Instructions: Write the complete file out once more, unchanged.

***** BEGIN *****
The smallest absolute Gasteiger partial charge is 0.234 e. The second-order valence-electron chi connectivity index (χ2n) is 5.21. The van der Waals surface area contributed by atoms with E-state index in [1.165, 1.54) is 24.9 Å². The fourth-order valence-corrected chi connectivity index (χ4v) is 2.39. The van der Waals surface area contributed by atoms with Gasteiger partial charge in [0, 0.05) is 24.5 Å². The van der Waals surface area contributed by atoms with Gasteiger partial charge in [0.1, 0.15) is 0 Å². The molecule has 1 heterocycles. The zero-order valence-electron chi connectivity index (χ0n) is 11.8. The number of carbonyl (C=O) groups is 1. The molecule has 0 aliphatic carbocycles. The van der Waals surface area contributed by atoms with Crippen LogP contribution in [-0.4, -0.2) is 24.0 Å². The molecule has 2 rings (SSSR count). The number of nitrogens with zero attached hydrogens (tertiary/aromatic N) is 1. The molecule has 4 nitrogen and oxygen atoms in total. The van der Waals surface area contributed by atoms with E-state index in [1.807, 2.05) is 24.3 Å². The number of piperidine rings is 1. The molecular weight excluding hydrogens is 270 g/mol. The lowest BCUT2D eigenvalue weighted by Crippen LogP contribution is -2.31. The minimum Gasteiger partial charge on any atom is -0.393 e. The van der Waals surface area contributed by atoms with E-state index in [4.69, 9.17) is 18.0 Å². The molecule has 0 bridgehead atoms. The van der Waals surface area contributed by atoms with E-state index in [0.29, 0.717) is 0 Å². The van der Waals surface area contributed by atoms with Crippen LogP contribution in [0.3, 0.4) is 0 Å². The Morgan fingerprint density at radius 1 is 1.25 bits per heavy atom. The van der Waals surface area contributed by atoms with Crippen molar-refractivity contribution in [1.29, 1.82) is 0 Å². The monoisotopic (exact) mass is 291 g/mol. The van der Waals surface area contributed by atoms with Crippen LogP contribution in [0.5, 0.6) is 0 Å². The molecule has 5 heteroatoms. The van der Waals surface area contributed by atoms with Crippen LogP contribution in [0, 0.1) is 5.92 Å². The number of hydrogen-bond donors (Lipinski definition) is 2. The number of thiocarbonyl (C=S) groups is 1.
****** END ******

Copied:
The smallest absolute Gasteiger partial charge is 0.234 e. The second-order valence-electron chi connectivity index (χ2n) is 5.21. The van der Waals surface area contributed by atoms with E-state index in [1.165, 1.54) is 24.9 Å². The fourth-order valence-corrected chi connectivity index (χ4v) is 2.39. The van der Waals surface area contributed by atoms with Gasteiger partial charge in [0, 0.05) is 24.5 Å². The van der Waals surface area contributed by atoms with Gasteiger partial charge in [0.1, 0.15) is 0 Å². The molecule has 1 heterocycles. The zero-order valence-electron chi connectivity index (χ0n) is 11.8. The number of carbonyl (C=O) groups is 1. The molecule has 0 aliphatic carbocycles. The van der Waals surface area contributed by atoms with Crippen LogP contribution in [-0.4, -0.2) is 24.0 Å². The molecule has 2 rings (SSSR count). The number of nitrogens with zero attached hydrogens (tertiary/aromatic N) is 1. The molecule has 4 nitrogen and oxygen atoms in total. The van der Waals surface area contributed by atoms with E-state index in [1.807, 2.05) is 24.3 Å². The number of piperidine rings is 1. The molecular weight excluding hydrogens is 270 g/mol. The lowest BCUT2D eigenvalue weighted by Crippen LogP contribution is -2.31. The minimum Gasteiger partial charge on any atom is -0.393 e. The van der Waals surface area contributed by atoms with E-state index in [4.69, 9.17) is 18.0 Å². The molecule has 0 bridgehead atoms. The van der Waals surface area contributed by atoms with E-state index in [0.29, 0.717) is 0 Å². The van der Waals surface area contributed by atoms with Crippen LogP contribution in [0.3, 0.4) is 0 Å². The Morgan fingerprint density at radius 1 is 1.25 bits per heavy atom. The van der Waals surface area contributed by atoms with Crippen molar-refractivity contribution in [1.29, 1.82) is 0 Å². The monoisotopic (exact) mass is 291 g/mol. The van der Waals surface area contributed by atoms with Crippen LogP contribution in [0.5, 0.6) is 0 Å². The molecule has 5 heteroatoms. The van der Waals surface area contributed by atoms with Crippen LogP contribution in [0, 0.1) is 5.92 Å². The number of hydrogen-bond donors (Lipinski definition) is 2. The number of thiocarbonyl (C=S) groups is 1.